The long drawn issue of Indian fishermen poaching in Sri Lankan waters was the talking point when India and Sri Lanka worked out a permanent solution to the problem after Sri Lankan Minister of Fisheries and Aquatic Resources Rajitha Senaratne and Agriculture Minister Sharad Pawar met in New Delhi early last month. Though it was expected that the issue will come to an end after the two countries released the fishermen in their custody following the talks, the Indian fishermen continued to violate the agreement by poaching in Sri Lankan waters.

S LN has to play a key role in resolving this issue.

Q: The issue of Indian fishermen poaching in Sri Lankan waters is still simmering. Is there is any dispute over the International Maritime Boundary (IMBL)between Sri Lanka and India over Kachchathivu island for this issue to drag?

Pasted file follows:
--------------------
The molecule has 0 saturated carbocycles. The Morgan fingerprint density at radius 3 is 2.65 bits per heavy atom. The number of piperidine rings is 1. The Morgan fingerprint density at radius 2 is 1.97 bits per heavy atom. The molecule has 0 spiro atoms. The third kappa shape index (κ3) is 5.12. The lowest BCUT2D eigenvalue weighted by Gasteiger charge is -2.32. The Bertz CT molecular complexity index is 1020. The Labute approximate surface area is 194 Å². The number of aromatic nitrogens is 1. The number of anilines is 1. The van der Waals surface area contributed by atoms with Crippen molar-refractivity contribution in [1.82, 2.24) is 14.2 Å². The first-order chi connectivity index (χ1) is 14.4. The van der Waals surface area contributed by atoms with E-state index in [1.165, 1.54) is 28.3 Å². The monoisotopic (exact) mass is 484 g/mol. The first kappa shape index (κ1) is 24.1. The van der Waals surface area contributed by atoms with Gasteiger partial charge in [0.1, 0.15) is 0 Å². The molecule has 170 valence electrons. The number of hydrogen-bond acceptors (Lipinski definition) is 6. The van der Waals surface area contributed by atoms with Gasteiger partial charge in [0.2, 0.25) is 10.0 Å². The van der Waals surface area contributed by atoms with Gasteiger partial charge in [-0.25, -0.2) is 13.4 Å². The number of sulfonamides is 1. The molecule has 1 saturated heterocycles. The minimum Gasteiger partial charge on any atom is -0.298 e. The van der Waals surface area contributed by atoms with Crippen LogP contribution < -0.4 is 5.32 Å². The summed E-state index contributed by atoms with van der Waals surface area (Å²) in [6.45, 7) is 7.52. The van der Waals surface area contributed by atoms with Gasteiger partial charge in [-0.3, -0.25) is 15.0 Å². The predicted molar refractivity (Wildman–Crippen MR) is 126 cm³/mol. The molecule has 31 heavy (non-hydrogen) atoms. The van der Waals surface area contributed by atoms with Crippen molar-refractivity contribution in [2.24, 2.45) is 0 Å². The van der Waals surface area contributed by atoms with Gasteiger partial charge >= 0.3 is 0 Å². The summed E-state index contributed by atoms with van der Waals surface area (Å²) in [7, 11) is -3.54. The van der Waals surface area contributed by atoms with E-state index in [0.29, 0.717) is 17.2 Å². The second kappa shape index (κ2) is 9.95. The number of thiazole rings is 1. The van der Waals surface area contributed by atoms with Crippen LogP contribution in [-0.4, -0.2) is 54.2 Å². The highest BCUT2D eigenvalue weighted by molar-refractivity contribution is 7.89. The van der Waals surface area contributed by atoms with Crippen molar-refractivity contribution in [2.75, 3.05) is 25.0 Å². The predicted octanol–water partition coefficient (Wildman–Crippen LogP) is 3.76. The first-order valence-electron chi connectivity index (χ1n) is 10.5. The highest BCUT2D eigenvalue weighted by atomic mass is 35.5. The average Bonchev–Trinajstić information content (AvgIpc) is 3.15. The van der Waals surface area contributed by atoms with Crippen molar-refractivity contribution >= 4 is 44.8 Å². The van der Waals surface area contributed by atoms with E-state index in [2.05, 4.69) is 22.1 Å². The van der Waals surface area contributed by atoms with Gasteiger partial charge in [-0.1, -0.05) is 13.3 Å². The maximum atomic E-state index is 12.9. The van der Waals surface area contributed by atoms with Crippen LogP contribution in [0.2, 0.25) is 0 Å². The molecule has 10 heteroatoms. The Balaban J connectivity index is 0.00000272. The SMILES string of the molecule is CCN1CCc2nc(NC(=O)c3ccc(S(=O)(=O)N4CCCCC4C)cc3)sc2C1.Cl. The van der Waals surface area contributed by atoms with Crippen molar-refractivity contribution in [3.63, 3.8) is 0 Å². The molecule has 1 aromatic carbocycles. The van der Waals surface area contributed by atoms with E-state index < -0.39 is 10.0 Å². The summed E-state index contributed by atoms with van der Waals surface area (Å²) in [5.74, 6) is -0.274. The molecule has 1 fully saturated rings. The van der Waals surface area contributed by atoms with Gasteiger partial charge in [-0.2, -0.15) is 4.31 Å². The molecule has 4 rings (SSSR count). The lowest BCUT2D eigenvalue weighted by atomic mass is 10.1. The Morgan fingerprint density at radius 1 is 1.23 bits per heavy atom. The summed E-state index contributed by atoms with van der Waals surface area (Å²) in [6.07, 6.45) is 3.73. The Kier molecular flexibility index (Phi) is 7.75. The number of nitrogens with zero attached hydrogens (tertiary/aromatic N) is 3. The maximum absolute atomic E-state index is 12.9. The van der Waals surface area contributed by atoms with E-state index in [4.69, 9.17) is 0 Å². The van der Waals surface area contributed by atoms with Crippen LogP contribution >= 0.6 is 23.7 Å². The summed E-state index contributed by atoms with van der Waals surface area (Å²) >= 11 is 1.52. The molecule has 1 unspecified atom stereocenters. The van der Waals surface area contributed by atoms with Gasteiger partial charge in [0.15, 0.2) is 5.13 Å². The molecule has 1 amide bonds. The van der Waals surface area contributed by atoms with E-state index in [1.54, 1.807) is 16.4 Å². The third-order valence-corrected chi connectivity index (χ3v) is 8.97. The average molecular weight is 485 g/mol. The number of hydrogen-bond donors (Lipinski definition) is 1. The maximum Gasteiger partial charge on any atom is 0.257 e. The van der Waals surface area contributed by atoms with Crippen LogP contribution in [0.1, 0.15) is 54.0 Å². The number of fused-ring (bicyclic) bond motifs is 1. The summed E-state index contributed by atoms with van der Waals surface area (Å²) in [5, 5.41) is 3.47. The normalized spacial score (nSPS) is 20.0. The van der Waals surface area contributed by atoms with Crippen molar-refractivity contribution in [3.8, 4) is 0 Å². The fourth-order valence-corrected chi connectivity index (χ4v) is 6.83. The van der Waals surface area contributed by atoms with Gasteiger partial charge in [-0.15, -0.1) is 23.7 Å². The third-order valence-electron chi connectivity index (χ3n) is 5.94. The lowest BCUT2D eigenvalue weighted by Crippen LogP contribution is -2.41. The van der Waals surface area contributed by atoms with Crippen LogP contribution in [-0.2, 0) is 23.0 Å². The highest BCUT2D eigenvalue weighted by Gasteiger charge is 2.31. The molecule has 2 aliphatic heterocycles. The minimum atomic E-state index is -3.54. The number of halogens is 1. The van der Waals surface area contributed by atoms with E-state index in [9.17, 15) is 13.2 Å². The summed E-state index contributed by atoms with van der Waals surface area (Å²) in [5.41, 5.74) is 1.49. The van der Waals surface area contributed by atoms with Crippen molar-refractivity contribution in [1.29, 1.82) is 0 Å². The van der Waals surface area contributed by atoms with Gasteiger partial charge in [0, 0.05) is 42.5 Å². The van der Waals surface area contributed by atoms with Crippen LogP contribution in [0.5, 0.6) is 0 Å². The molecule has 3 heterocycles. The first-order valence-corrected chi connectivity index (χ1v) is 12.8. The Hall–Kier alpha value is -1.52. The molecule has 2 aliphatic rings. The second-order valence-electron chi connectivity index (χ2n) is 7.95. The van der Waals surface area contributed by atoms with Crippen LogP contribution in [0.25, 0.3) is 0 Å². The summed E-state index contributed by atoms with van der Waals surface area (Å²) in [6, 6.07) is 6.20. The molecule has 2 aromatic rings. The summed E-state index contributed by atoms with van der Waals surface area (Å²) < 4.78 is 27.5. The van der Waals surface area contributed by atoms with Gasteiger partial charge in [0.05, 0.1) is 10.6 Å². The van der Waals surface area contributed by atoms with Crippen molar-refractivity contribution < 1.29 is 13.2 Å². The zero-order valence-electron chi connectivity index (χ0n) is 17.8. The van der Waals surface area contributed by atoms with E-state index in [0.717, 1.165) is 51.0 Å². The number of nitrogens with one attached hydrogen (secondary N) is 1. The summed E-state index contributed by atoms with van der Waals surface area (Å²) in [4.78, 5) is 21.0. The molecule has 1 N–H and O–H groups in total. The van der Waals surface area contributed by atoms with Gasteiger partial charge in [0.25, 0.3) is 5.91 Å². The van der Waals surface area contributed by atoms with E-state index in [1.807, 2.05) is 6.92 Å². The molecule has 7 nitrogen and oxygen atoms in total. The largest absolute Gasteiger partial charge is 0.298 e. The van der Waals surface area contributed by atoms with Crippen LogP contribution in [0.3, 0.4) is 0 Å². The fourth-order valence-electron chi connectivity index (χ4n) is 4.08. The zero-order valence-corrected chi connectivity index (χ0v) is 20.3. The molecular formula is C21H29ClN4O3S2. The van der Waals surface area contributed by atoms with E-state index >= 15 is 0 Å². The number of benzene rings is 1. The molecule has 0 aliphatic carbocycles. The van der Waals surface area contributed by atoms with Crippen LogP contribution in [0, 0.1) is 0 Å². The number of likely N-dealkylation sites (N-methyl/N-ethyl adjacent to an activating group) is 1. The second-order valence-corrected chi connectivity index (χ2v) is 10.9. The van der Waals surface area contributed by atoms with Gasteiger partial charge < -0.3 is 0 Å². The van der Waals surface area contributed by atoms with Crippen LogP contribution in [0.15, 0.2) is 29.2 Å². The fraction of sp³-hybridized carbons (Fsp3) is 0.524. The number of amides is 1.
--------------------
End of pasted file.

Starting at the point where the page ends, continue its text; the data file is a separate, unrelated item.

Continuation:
A: As far as we and the central government of India is concerned there is no dispute about the IMBL. That was established in agreements reached by the two countries in 1974 and 1976. There is not a problem about Kachchathivu which Tamil Nadu says is disputed and wrongly ceded. Even during British and Portuguese times Kachchathivu was considered a territory of Ceylon.

Indian surveys have confirmed way back in 1876 that Kachchathivu was a part of Ceylon. Kachchathivu is close to Delft island of Sri Lanka than Pamban in Tamil Nadu. In 1974 and 1976 agreements there are rights given to Indian fishermen basically to dry their nets and for religious purposes.

The shrine is built by Delft residents and it comes under the Delft Diocese. Pilgrims can come for the feast.

There is no dispute on the IMBL and Kachchathivu. Tamil Nadu says they should have the fishing rights around Kachchativu. The 974 and 1976 agreements clearly say that there are no fishing rights for them around Kachchathivu. It is not about Kachchathivu when they come to Delft, Pesalai, Iranathivu is the problem.

Q: From Tamil Nadu they talk about traditional fishing grounds around Palk bay, the Gulf of Mannar and Palk Strait. Is there any basis for this?

A: They are talking about traditional fishing grounds about 50 years ago.